Long Tentacle Anemone
Quick Care Facts
• Care Level: Moderate • Temperament: Semi-aggressive • Maximum Size: 14"
• Diet: Carnivore • Aquarium Level: Bottom • Minimum Tank Size: 30 gallons
• Reef Compatible: Yes • Water Conditions: 72-79° F, dKH 8-12, pH 8.1-8.4, sg 1.023-1.025
• Supplements: Iodine, Trace elements • Coloration: Purple, White, Tan
• Origin: Indo-Pacific, Western Pacific • Family: Actiniidae • Species: Anemones
Native Habitat and Species Information
Long Tentacle Anemone native habitat, distribution, behavior & aquarium compatibility.
The Long Tentacle Anemone is often found within the aquarium hobby under a variety of names including: Long Tentacle Anemone, Corkscrew Anemone, Red Base Anemone and Sand Anemone. In the wild Macrodactyla doreensis is found living in shallow reefs and lagoons, where it buries it's foot into the sandy substrate near rocky formations.
By burying it's body into the sand and rubble, the Long Tentacle Anemone leaves only it's tentacles exposed. The long tentacles of the Long Tentacle Anemone are used to sting potential prey and to ward off predatory fish and invertebrates. Burying itself in the sand and exposing only the tentacles allows the anemone to feed on meaty items in the water column, while protecting it's vulnerable body from predators.
While the Long Tentacle Anemone will sting most fish or inverts that touch it's tentacles, it will host some species of clownfish like the Amphiprion perideraion, Amphiprion sandaracinos, Amphiprion clarkii, Amphiprion melanopus and similar clownfish species. Long Tentacle Anemone's do best in established reef aquariums or FOWLR aquariums that are larger than 30 gallons and have substantial amounts of live rock and sand.
How to successfully keep Long Tentacle Anemone in the home aquarium.
Before placing the Long Tentacle Anemone into the aquarium it is important to remove it from it's shipping container and place it into a container with clean salt water for about 20 to 30 minutes. This will a to allow it to purge mucous built up during transport, so that these toxic chemicals are not introduced into the aquarium environment.
Long Tentacle Anemones do best in well established aquariums that have a deep sand bed and plenty of live rock. They will look for a location that has both moderate lighting and water flow to bury their foot into the sand at the base of some live rock. The anemone is looking for a location that will allow them to receive adequate lighting to stimulate the zooxanthellae algae that they host; as well as, allow them filter feeding opportunities from foods floating in the water column during feedings.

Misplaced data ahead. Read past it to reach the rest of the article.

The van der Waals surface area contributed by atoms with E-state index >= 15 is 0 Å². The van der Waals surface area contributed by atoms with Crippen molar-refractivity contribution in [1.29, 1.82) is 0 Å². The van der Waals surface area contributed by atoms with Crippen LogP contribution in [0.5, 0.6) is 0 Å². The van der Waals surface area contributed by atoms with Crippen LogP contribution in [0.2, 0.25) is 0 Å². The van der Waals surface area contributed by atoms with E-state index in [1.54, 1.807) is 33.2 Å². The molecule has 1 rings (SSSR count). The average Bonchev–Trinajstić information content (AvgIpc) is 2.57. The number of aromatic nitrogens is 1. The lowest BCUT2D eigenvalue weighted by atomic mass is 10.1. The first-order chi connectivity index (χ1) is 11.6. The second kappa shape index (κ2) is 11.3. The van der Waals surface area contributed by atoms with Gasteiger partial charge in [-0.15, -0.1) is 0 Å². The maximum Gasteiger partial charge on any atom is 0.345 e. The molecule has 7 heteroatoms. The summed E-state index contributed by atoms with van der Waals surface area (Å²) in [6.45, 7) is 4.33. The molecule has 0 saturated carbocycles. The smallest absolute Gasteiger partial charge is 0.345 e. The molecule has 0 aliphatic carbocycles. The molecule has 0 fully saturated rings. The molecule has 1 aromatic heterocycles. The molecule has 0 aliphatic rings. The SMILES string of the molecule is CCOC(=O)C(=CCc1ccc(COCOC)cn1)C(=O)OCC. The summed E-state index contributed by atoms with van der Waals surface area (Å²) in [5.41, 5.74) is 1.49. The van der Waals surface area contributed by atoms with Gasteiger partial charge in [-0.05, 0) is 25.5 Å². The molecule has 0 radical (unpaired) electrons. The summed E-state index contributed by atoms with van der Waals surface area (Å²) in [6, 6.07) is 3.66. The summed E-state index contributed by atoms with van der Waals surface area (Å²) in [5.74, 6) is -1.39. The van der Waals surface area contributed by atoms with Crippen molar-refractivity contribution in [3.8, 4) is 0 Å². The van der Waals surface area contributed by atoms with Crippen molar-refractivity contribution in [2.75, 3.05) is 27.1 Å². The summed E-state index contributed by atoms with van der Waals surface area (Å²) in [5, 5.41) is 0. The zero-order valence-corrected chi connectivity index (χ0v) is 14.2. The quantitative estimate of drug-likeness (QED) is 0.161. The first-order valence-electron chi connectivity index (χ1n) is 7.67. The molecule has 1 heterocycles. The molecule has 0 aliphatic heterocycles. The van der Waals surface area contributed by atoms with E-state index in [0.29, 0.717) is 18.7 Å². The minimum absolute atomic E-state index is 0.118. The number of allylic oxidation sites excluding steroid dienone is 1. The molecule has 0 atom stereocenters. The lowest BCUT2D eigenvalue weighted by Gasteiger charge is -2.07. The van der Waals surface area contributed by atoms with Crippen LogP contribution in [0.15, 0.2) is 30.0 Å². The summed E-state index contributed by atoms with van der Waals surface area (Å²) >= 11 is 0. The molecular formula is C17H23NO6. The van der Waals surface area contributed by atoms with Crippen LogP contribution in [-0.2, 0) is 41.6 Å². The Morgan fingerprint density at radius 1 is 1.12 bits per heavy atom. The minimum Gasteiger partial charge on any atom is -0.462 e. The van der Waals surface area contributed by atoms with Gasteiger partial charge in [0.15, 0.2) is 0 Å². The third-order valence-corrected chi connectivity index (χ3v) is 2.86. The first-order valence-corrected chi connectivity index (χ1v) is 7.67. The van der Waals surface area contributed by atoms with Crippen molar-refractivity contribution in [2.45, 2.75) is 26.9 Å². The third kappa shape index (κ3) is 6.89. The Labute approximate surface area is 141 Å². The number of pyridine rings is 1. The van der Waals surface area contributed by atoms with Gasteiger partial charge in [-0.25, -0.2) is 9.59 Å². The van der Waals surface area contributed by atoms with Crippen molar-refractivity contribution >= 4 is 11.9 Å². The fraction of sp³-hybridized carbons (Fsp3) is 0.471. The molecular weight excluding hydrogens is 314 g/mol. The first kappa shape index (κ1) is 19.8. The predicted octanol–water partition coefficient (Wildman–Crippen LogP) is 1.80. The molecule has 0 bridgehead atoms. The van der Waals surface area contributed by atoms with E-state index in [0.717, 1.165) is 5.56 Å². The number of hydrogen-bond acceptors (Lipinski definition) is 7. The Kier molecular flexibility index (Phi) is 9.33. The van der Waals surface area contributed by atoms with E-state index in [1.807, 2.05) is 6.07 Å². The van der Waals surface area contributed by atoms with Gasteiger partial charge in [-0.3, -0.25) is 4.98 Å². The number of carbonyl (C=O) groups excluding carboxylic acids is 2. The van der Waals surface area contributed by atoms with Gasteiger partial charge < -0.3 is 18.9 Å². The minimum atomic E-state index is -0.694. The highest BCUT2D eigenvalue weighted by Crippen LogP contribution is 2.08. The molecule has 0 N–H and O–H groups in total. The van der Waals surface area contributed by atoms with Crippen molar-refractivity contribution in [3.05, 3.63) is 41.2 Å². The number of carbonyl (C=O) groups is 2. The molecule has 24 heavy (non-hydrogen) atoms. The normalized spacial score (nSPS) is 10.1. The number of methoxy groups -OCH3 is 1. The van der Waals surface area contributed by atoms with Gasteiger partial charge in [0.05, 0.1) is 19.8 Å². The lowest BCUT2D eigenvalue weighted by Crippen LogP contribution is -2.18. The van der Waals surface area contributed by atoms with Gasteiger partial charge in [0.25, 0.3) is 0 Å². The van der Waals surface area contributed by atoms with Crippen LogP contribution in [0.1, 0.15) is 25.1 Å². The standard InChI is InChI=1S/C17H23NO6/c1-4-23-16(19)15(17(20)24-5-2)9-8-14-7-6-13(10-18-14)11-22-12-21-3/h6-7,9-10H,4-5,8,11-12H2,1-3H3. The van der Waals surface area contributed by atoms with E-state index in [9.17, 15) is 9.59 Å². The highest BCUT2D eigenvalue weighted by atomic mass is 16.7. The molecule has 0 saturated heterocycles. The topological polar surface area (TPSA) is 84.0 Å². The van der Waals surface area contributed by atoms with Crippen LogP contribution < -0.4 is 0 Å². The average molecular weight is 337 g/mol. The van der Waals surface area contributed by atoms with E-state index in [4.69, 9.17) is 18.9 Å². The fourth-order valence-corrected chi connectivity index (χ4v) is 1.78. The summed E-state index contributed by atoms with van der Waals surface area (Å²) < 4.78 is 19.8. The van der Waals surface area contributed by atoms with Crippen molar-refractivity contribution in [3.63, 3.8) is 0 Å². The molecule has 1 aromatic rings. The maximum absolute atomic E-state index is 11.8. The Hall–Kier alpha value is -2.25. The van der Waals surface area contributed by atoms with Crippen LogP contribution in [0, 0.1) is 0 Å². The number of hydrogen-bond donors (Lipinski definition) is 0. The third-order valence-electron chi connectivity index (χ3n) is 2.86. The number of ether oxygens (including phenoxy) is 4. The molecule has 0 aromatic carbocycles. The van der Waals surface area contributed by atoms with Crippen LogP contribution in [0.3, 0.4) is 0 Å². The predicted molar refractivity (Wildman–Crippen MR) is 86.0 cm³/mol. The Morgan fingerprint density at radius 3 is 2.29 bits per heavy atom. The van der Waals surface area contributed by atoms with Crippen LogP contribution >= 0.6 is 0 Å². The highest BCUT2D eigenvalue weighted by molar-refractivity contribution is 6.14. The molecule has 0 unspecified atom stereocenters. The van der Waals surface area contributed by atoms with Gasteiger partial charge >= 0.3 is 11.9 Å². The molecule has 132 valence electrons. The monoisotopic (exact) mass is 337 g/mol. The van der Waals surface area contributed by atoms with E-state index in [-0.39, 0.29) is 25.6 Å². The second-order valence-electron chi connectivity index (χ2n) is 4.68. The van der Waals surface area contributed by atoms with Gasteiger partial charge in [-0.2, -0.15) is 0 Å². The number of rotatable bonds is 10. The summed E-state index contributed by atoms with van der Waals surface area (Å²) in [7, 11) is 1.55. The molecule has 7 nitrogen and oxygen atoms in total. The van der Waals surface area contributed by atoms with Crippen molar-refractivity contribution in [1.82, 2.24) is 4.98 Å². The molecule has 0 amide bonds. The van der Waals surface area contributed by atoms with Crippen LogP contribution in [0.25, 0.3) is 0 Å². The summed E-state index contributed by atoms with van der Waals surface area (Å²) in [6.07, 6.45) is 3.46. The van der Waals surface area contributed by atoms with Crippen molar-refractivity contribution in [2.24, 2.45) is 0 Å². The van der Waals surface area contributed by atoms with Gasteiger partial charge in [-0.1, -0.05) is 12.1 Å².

Corals and sessile invertebrates should not be placed within reach of the Long Tentacle Anemone's tentacles as they will sting and damage anything them come in contact with. Fish and mobile invertebrates will generally avoid the stinging cells (nematocysts) of the anemone, but it is possible for them to become prey for the anemone if they are stung and incapacitated.
Should the anemone become highly stressed or damaged from being sucked into a filter return or from being damaged by an aggressive fish species, it should be placed into a quarantine aquarium so that the toxic chemicals that it can release to not foul the main aquarium water. While the anemone is recovering in the quarantine aquarium the water should be partially changed daily to avoid toxins from building up in the water.
A healthy anemone will open it's tentacles out and will not appear to be stringy or have stringy looking flesh coming off of itself. Having a clownfish hosting with the anemone in the aquarium will help prevent it from being disturbed by other fish or invertebrate species.
Feeding & Nutrition
How to feed and provide proper nutrition for Long Tentacle Anemone.
The Long Tentacle Anemone receives the bulk of it's nutrition through the photosynthetic symbiotic algae zooxanthellae that is hosted on it's body. It also receives a substantial amount of food from meaty items that it filters from the water column using it's tentacles. This filter feeding occurs multiple times per hour, during which time the anemone will open very wide to capture plankton, brine shrimp, mysis shrimp or other meaty items from the water column.
Clownfish hosting with the anemone will bring meaty food items back to the anemone as well, and provide them an alternate food source. The anemone should be offered meaty foods multiple times a week via a pipette feeder or via water currents bringing food items to the anemone during normal aquarium feedings. Brine shrimp, mysis shrimp, chopped fish, mussels or other similar meaty items are ideal meaty foods for supplemental feedings.
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